Alyssa Henley from CGI talks to Louise Sinnerton from myGwork about discovering her confidence and growing into the person she was meant to be
An experienced solutions architect, Alyssa ran and exited her own business before joining CGI. The move to CGI forms part of her new life and is something she celebrates. “I am really happy at CGI and looking to excel here [and] get some qualifications. There are some brilliant projects that really match my skills and that’s great.”
Alyssa works on high level software and hardware design. Before joining CGI, she was already an expert in the field. She set up a successful IT company in 1996 along with her schoolfriend, where she looked after really sizable government projects. After meeting her wife and having children, the years flew by. “We were tied up with years of early mornings, nappies, and it just raced by. There wasn’t much time for self-reflection or exploring your identity.”
Eventually Alyssa and her wife broke up and it was during this time that Alyssa was able to explore who she really was and who she wanted to be. “There were trans feelings that came to the top and I started looking into that a little.” During this time, trans stories were being given more time in the media, and Alyssa read about Laverne Cox and soaked up articles from the trans community. “After growing up and being told to conform to strict gender norms as a child and not being allowed to experiment with who I was – experiencing that societal pressure to conform to being a man – I finally was in a place where I could give all my thoughts some space. That was a time when I could explore those feelings. That exploration wasn’t met well.”
Despite a bleak period, when Alyssa went to live on her own, she had the space to explore herself and received therapy and words of wisdom from those around her. “I got the diagnosis from the gender clinic saying yes you are definitely trans. I changed my name, and I kept going. The best piece of advice I ever had was you can never plan the journey, just take the next step when it feels comfortable.”
Alyssa’s friends already knew her under a new name, and after moving she simply moved on. “I moved from Slough to Reading to have a fresh start, it is a very effective technique. The irony is that the opposite of my fears around social stigma happened. I have a much wider circle of friends because now I am my true self and have a heck of a lot more respect for who I am.”
In Reading, Alyssa became active in her community and after joining the trans social group, Support U, she ended up running it. “Once you know who you are, then you do blossom as you discover your confidence and are not the person you pretended you were.” With Support U, Alyssa has provided support for Reading Pride, Reading University, and the NHS. “I have influenced and supported a lot of people in the community here. My ethos is all about inclusivity and being inclusive of others has helped me with my own transition.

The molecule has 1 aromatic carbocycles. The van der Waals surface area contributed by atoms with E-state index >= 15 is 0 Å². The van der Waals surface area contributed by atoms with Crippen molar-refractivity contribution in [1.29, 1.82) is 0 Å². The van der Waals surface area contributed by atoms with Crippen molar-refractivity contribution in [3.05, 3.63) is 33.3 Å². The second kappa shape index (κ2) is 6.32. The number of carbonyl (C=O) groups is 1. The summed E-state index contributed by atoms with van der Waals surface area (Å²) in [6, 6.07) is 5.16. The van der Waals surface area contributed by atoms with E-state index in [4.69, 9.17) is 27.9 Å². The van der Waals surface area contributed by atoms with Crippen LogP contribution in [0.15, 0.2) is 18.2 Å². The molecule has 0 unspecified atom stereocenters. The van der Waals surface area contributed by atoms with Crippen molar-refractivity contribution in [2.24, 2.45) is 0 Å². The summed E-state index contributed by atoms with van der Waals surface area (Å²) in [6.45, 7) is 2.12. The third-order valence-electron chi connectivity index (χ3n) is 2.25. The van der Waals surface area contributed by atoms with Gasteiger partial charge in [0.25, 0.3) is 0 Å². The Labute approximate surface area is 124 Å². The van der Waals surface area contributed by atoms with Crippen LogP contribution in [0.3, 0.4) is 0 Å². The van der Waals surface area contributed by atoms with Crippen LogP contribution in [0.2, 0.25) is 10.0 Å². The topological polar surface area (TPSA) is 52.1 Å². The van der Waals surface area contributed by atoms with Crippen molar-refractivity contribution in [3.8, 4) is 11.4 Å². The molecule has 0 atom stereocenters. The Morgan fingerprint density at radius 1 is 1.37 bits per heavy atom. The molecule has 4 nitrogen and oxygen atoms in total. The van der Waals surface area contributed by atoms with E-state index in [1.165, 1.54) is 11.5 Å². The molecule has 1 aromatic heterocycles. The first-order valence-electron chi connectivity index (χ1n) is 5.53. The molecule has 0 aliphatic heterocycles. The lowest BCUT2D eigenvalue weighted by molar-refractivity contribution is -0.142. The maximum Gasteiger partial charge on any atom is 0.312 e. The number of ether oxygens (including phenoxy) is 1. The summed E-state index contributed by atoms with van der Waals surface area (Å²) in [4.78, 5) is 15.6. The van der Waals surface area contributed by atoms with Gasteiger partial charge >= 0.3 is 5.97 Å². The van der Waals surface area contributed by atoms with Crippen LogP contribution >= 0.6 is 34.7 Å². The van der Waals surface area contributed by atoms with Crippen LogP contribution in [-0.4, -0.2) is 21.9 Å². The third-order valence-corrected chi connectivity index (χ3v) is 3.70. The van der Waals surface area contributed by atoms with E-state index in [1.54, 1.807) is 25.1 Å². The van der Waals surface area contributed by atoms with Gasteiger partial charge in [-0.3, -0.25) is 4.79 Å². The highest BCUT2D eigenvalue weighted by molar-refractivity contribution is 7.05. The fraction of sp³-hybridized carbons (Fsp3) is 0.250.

Inclusivity is at the heart of Alyssa’s story and the goal for her work in both the trans community in Reading and her participation in CGI’s UK LGBT and allies network. “There are some people that say you can’t be truly trans unless you’ve had lower surgery, and that isn’t true. A lot of people can’t or don’t want to have that surgery. There is a common confusion around people doing drag – gender expression and the other is gender identity – who you are inside. I am very open to all of that. Really not the same thing and there is room for both in the world of course. We can be inclusive of everybody and all beliefs. My goal has always been to reach as many people as possible and provide as much support as we can.”
Alyssa has continually blossomed, joining a burlesque troupe and growing her confidence as her true self. She has also pushed to improve trans rights, having become the Labour LGBTQ+ representative for a few years and successfully getting a few motions through parliament. “I’m really keen to help push trans rights. If you want to give your time, there are lots of things you can do to engage politically and to help bring about changes. Also, even simply just to educate yourself further or read articles around the trans community.”
She continues, “The biggest thing for me is that trans people are real, we have diverse and eclectic lives. Trans people have much deeper stories than just their transition journeys, which so many people seem to focus on. It is lovely to see Paris Lees invited onto Newsnight for her opinions not just as a token trans person. We are nothing to do with the predatory image that can sometimes be spoken about us. I’m accepted as a woman by my entire friend group, they’ve never questioned that. I feel safe in my local bars. All we want fundamentally is for our new name and pronoun to be accepted.”
DIVA magazine celebrates 28 years in print in 2022. If you like what we do, then get behind
LGBTQI media and keep us going for another generation. Your support is invaluable.